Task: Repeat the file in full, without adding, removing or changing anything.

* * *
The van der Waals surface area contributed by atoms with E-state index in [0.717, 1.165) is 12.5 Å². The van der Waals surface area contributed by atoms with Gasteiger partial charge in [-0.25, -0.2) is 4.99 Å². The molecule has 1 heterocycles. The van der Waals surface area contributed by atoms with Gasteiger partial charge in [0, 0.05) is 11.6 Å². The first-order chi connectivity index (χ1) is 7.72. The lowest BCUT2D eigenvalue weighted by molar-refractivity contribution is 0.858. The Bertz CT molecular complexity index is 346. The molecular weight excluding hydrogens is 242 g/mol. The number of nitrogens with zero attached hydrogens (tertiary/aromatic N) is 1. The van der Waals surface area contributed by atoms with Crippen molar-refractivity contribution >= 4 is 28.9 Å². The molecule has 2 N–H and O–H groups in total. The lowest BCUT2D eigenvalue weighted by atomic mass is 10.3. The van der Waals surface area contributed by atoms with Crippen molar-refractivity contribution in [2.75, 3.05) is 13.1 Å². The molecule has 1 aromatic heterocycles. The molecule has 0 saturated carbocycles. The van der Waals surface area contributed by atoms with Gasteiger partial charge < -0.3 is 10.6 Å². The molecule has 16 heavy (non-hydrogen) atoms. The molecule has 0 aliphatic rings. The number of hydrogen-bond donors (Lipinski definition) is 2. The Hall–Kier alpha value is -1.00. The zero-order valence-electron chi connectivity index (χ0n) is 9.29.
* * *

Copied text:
The van der Waals surface area contributed by atoms with E-state index in [0.717, 1.165) is 12.5 Å². The van der Waals surface area contributed by atoms with Gasteiger partial charge in [-0.25, -0.2) is 4.99 Å². The molecule has 1 heterocycles. The van der Waals surface area contributed by atoms with Gasteiger partial charge in [0, 0.05) is 11.6 Å². The first-order chi connectivity index (χ1) is 7.72. The lowest BCUT2D eigenvalue weighted by molar-refractivity contribution is 0.858. The Bertz CT molecular complexity index is 346. The molecular weight excluding hydrogens is 242 g/mol. The number of nitrogens with zero attached hydrogens (tertiary/aromatic N) is 1. The van der Waals surface area contributed by atoms with Crippen molar-refractivity contribution >= 4 is 28.9 Å². The molecule has 2 N–H and O–H groups in total. The lowest BCUT2D eigenvalue weighted by atomic mass is 10.3. The van der Waals surface area contributed by atoms with Crippen molar-refractivity contribution in [2.75, 3.05) is 13.1 Å². The molecule has 1 aromatic heterocycles. The molecule has 0 saturated carbocycles. The van der Waals surface area contributed by atoms with Gasteiger partial charge < -0.3 is 10.6 Å². The molecule has 16 heavy (non-hydrogen) atoms. The molecule has 0 aliphatic rings. The number of hydrogen-bond donors (Lipinski definition) is 2. The Hall–Kier alpha value is -1.00. The zero-order valence-electron chi connectivity index (χ0n) is 9.29.